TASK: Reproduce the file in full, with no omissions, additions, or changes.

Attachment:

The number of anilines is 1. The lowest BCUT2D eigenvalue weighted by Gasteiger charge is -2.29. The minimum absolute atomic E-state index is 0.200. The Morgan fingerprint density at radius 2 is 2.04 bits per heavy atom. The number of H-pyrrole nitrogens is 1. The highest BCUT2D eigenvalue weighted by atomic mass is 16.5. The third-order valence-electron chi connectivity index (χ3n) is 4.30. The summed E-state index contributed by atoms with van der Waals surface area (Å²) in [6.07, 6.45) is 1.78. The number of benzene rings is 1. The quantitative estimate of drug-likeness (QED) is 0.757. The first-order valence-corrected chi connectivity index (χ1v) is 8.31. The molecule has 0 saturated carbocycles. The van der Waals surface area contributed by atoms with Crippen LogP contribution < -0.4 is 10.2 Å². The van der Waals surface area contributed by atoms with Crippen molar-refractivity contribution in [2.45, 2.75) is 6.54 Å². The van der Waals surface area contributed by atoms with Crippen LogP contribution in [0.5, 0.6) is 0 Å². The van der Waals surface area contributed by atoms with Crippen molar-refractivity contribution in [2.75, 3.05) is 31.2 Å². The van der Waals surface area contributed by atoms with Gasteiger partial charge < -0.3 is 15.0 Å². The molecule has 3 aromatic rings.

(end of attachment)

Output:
The number of anilines is 1. The lowest BCUT2D eigenvalue weighted by Gasteiger charge is -2.29. The minimum absolute atomic E-state index is 0.200. The Morgan fingerprint density at radius 2 is 2.04 bits per heavy atom. The number of H-pyrrole nitrogens is 1. The highest BCUT2D eigenvalue weighted by atomic mass is 16.5. The third-order valence-electron chi connectivity index (χ3n) is 4.30. The summed E-state index contributed by atoms with van der Waals surface area (Å²) in [6.07, 6.45) is 1.78. The number of benzene rings is 1. The quantitative estimate of drug-likeness (QED) is 0.757. The first-order valence-corrected chi connectivity index (χ1v) is 8.31. The molecule has 0 saturated carbocycles. The van der Waals surface area contributed by atoms with Crippen LogP contribution < -0.4 is 10.2 Å². The van der Waals surface area contributed by atoms with Crippen molar-refractivity contribution in [2.45, 2.75) is 6.54 Å². The van der Waals surface area contributed by atoms with Crippen LogP contribution in [0.5, 0.6) is 0 Å². The van der Waals surface area contributed by atoms with Crippen molar-refractivity contribution in [2.75, 3.05) is 31.2 Å². The van der Waals surface area contributed by atoms with Gasteiger partial charge < -0.3 is 15.0 Å². The molecule has 3 aromatic rings.